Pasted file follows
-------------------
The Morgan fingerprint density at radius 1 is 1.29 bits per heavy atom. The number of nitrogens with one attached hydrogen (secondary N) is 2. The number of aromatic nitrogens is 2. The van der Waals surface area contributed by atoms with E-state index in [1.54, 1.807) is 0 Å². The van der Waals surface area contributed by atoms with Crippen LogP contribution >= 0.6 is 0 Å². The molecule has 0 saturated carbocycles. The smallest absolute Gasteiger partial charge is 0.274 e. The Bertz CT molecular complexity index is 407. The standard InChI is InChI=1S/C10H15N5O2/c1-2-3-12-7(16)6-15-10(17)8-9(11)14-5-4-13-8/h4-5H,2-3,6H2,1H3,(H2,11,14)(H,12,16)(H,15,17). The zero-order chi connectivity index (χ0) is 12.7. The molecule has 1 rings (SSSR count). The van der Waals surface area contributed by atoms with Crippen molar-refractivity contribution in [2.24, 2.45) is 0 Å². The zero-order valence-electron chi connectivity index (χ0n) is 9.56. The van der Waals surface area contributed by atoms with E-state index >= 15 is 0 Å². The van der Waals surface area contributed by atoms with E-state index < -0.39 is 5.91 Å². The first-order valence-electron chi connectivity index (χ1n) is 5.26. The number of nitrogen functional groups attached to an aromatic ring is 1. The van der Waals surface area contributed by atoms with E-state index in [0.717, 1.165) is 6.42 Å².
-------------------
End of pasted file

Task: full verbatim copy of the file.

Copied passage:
The Morgan fingerprint density at radius 1 is 1.29 bits per heavy atom. The number of nitrogens with one attached hydrogen (secondary N) is 2. The number of aromatic nitrogens is 2. The van der Waals surface area contributed by atoms with E-state index in [1.54, 1.807) is 0 Å². The van der Waals surface area contributed by atoms with Crippen LogP contribution >= 0.6 is 0 Å². The molecule has 0 saturated carbocycles. The smallest absolute Gasteiger partial charge is 0.274 e. The Bertz CT molecular complexity index is 407. The standard InChI is InChI=1S/C10H15N5O2/c1-2-3-12-7(16)6-15-10(17)8-9(11)14-5-4-13-8/h4-5H,2-3,6H2,1H3,(H2,11,14)(H,12,16)(H,15,17). The zero-order chi connectivity index (χ0) is 12.7. The molecule has 1 rings (SSSR count). The van der Waals surface area contributed by atoms with Crippen molar-refractivity contribution in [2.24, 2.45) is 0 Å². The zero-order valence-electron chi connectivity index (χ0n) is 9.56. The van der Waals surface area contributed by atoms with E-state index >= 15 is 0 Å². The van der Waals surface area contributed by atoms with E-state index < -0.39 is 5.91 Å². The first-order valence-electron chi connectivity index (χ1n) is 5.26. The number of nitrogen functional groups attached to an aromatic ring is 1. The van der Waals surface area contributed by atoms with E-state index in [0.717, 1.165) is 6.42 Å².